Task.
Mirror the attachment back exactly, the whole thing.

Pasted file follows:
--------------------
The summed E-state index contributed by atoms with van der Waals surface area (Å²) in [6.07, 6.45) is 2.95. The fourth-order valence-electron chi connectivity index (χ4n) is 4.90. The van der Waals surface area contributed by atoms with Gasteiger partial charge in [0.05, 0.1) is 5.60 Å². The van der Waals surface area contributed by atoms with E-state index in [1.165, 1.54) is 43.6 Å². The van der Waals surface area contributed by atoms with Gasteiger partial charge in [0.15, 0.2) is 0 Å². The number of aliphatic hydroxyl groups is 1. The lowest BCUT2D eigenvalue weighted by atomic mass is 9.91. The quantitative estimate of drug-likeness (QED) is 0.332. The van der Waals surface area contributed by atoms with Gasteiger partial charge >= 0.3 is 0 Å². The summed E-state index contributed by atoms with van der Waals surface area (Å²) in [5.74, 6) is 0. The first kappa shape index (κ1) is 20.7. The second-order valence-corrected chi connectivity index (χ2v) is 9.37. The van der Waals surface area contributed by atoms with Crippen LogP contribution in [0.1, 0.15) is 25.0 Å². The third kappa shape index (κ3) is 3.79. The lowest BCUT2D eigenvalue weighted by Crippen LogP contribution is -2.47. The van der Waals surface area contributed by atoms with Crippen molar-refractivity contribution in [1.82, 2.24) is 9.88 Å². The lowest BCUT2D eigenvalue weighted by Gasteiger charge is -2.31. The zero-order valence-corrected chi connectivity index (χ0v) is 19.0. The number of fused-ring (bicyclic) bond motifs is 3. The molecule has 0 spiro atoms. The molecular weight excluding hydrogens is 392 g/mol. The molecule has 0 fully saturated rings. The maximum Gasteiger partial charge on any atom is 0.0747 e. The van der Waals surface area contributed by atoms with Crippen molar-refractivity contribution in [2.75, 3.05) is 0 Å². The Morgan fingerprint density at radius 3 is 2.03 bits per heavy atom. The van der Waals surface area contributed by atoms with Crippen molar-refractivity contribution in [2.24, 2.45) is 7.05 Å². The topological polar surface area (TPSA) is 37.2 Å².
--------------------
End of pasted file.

The summed E-state index contributed by atoms with van der Waals surface area (Å²) in [6.07, 6.45) is 2.95. The fourth-order valence-electron chi connectivity index (χ4n) is 4.90. The van der Waals surface area contributed by atoms with Gasteiger partial charge in [0.05, 0.1) is 5.60 Å². The van der Waals surface area contributed by atoms with E-state index in [1.165, 1.54) is 43.6 Å². The van der Waals surface area contributed by atoms with Gasteiger partial charge in [0.15, 0.2) is 0 Å². The number of aliphatic hydroxyl groups is 1. The lowest BCUT2D eigenvalue weighted by atomic mass is 9.91. The quantitative estimate of drug-likeness (QED) is 0.332. The van der Waals surface area contributed by atoms with Gasteiger partial charge >= 0.3 is 0 Å². The summed E-state index contributed by atoms with van der Waals surface area (Å²) in [5.74, 6) is 0. The first kappa shape index (κ1) is 20.7. The second-order valence-corrected chi connectivity index (χ2v) is 9.37. The van der Waals surface area contributed by atoms with Crippen LogP contribution in [0.1, 0.15) is 25.0 Å². The third kappa shape index (κ3) is 3.79. The lowest BCUT2D eigenvalue weighted by Crippen LogP contribution is -2.47. The van der Waals surface area contributed by atoms with Crippen molar-refractivity contribution in [1.82, 2.24) is 9.88 Å². The lowest BCUT2D eigenvalue weighted by Gasteiger charge is -2.31. The zero-order valence-corrected chi connectivity index (χ0v) is 19.0. The number of fused-ring (bicyclic) bond motifs is 3. The molecule has 0 spiro atoms. The molecular weight excluding hydrogens is 392 g/mol. The molecule has 0 fully saturated rings. The maximum Gasteiger partial charge on any atom is 0.0747 e. The van der Waals surface area contributed by atoms with Crippen molar-refractivity contribution in [2.75, 3.05) is 0 Å². The Morgan fingerprint density at radius 3 is 2.03 bits per heavy atom. The van der Waals surface area contributed by atoms with Crippen molar-refractivity contribution in [2.24, 2.45) is 7.05 Å². The topological polar surface area (TPSA) is 37.2 Å².